Last modified: 2020-07-31 by ian macdonald
Keywords: amal | el-amal | disc (green) | circle (red) | triangle: top fly (red) | triangle: top fly (black) | text: arabic (white) |
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image by Eugene Ipavec | 2:3
Amal Movement (Arabic: abbreviation of أفواج المقاومة اللبنانية, transliterated as Afwâj al-Muqâwmat al-Lubnâniyya, or just حركة أمل, transliterated as Harakat Amal, lit. Amal Movement, also "hope") is short for "Lebanese Resistance Detachments." Amal became one of the most important Shi'a Muslim militias during the Lebanese Civil War. Amal grew strong with the support of, and through its ties with Syria, and the 300,000 Shi'i internal refugees from southern Lebanon after the Israeli bombings in the early 1980s. Amal is also an Arabic noun, meaning "hope." Amal's historical objectives were to achieve greater respect for Lebanon's Shi'ite population and to get a larger percentage of resources allocated to the Shi'ite-dominated southern part of the country than that of the present.
At its largest the militia had 14,000 troops. Amal fought a long campaign against Palestinian refugees in the Lebanese Civil War called the War of the Camps. After the War of the Camps, Amal fought a bloody battle against its fellow Shi'a group Hezbollah for Beirut which resulted in Syrian intervention.
Sources: Wikipedia, Amal Movement official website
Esteban Rivera, 18 Aug 2007
The Hezballa is Lebanese and Islamic Shia'a. (...) The Shia'a has also another group in Lebanon which is called El-Amal, whose leader Nabia Beri is a minister in the Lebanese government.
Anonymous, 22 Sep 1998
I found in an old Time magazine (June 1985, with the cover article being about the TWA flight hijacked to Beirut) a picture of a masked man holding the flag of the Shi'ite Amal group.
Frank George Valoczy, 12 Feb 1999
[Gaceta de Banderas, January 2002, contains images of
Lebanese political parties, reported by Michel Lupant and drawn by Jorge Hurtado following his specifications. (...) The flag of the Amal Party (Shi'ite) is similar to that in FotW, but the Arabic stylized lettering in the central emblem is "thicker", the black fly triangle is larger and the proportions are ca. 7:9. It is confirmed that the black-red stripes are on the top fly (not hoist). The light blue colour within the central emblem, which showed on a picture in an Israeli newspaper, is not confirmed. The emblem appears not to be mirrored, rather readable on both sides.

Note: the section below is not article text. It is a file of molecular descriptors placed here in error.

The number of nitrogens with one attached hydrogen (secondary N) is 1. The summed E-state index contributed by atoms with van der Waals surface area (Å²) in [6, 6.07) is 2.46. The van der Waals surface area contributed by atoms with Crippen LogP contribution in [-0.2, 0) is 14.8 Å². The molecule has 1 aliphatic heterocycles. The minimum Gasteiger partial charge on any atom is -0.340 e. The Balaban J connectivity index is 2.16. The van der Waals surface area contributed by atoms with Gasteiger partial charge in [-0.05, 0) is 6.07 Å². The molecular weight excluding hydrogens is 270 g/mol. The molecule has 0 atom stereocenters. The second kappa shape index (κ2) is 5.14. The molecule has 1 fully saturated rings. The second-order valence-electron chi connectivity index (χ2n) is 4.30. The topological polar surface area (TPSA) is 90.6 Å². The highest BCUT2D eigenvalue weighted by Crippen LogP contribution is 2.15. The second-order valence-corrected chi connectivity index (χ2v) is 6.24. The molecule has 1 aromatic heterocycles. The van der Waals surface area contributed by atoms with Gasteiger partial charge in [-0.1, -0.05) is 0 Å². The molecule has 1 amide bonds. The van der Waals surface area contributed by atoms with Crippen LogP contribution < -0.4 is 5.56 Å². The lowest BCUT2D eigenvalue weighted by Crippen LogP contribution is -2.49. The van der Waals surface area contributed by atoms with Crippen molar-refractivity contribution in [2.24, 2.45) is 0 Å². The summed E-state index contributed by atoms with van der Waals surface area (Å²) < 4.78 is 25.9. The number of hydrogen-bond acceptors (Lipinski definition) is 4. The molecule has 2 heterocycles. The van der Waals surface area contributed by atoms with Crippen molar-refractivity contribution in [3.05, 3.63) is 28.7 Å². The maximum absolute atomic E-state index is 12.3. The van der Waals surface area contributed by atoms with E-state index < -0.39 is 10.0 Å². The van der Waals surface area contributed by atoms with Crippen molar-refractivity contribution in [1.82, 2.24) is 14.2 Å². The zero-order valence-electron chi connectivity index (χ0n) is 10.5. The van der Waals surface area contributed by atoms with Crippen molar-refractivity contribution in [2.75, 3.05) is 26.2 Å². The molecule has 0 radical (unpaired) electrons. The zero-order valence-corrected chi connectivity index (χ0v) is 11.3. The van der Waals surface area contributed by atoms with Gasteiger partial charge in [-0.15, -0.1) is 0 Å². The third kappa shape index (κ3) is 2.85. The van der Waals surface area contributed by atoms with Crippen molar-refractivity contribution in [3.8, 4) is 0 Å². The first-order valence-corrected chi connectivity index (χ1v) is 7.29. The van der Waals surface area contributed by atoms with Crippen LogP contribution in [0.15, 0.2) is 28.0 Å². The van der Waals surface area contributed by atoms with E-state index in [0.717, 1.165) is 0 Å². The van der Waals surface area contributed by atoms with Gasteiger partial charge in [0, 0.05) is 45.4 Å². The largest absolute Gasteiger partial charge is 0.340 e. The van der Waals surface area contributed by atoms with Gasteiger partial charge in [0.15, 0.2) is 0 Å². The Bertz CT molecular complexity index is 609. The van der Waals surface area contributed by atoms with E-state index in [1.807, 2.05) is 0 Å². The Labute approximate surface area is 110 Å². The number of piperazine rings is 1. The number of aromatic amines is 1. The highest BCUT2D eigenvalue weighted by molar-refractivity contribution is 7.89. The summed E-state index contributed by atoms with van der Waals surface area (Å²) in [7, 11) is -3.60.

Santiago Dotor, 22 May 2002
Michel Lupant actually brought these flags home for his collection, and showed them to us at the October 2001 meeting of the Deutsche Gesellschaft für Flaggenkunde. I took pictures of these flags. (...) In my opinion, the green in the above image is somewhat too dark.
Marcus Schmöger, 24 May 2002
This actual flag shows the "امل" lettering (Arabic "aml" = "Amal") in white on a green disc surrounded by a thick red rim fimbriated white (both inside and outside) all on green background, with black triangle and red diagonal stripe on the upper corner of the flag – not sure whether fly or hoist, but on the same side as the lam letter (the last letter, at the left), so I'm betting for fly side.
Comparing with our flag image, the style details of the lettering, and the colors and shape of the disc and rim are identical to the variant reported in [gdb] Gaceta, which however shows the upper corner red and black triangle on the alif side (the first letter, at the right, probably meant to be hoist).
António Martins-Tuválkin, 23 Feb 2007
[Gaceta de Banderas, January 2002, contains images of Lebanese political parties, reported by Michel Lupant and drawn by Jorge Hurtado following his specifications. (...) Michel Lupant says,
Pendant ma visite en avril 2001 j'ai (...) traversé la vallée de la Bekaa dans l'est du Liban. Partout des drapeaux étaient attachés aux poteaux le long des routes, aux fenêtres, en guirnalde à traves les rues. Il s'agissait (...) aussi nombre de drapeaux noirs (la couleur des chiites) avec l'emblème d'Amal en blanc, parfois avec des inscriptions en arabe, ou bien des drapeaux noirs à inscriptions blanches.
Santiago Dotor, 22 May 2002
During my trip in April 2001 (...) I travelled across the Bekaa valley in Eastern Lebanon. (...) There were also several black flags, the Shiite colour with the emblem of Amal in white, sometimes with Arabic inscriptions, and black flags with white inscriptions.
Ivan Sache, 22 May 2002